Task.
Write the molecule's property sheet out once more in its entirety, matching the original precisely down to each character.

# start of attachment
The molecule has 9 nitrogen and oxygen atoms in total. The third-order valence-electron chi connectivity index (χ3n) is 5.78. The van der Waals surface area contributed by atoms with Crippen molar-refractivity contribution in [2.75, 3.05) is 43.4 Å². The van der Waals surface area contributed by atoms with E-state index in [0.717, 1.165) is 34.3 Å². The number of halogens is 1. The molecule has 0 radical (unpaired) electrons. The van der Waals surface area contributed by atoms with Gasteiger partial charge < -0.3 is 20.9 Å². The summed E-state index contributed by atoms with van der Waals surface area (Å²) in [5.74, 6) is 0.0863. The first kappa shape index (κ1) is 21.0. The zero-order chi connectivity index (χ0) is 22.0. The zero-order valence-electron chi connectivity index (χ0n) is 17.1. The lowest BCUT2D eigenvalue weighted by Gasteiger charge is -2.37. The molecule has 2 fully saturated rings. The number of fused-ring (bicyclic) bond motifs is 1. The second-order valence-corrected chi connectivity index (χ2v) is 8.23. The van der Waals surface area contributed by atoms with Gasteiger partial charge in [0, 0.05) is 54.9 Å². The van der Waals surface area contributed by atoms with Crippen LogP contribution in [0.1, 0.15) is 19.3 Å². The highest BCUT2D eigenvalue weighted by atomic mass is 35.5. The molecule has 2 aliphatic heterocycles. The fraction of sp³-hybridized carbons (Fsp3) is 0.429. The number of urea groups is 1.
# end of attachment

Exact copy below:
The molecule has 9 nitrogen and oxygen atoms in total. The third-order valence-electron chi connectivity index (χ3n) is 5.78. The van der Waals surface area contributed by atoms with Crippen molar-refractivity contribution in [2.75, 3.05) is 43.4 Å². The van der Waals surface area contributed by atoms with E-state index in [0.717, 1.165) is 34.3 Å². The number of halogens is 1. The molecule has 0 radical (unpaired) electrons. The van der Waals surface area contributed by atoms with Gasteiger partial charge < -0.3 is 20.9 Å². The summed E-state index contributed by atoms with van der Waals surface area (Å²) in [5.74, 6) is 0.0863. The first kappa shape index (κ1) is 21.0. The zero-order chi connectivity index (χ0) is 22.0. The zero-order valence-electron chi connectivity index (χ0n) is 17.1. The lowest BCUT2D eigenvalue weighted by Gasteiger charge is -2.37. The molecule has 2 fully saturated rings. The number of fused-ring (bicyclic) bond motifs is 1. The second-order valence-corrected chi connectivity index (χ2v) is 8.23. The van der Waals surface area contributed by atoms with Gasteiger partial charge in [0, 0.05) is 54.9 Å². The van der Waals surface area contributed by atoms with Crippen LogP contribution in [0.1, 0.15) is 19.3 Å². The highest BCUT2D eigenvalue weighted by atomic mass is 35.5. The molecule has 2 aliphatic heterocycles. The fraction of sp³-hybridized carbons (Fsp3) is 0.429. The number of urea groups is 1.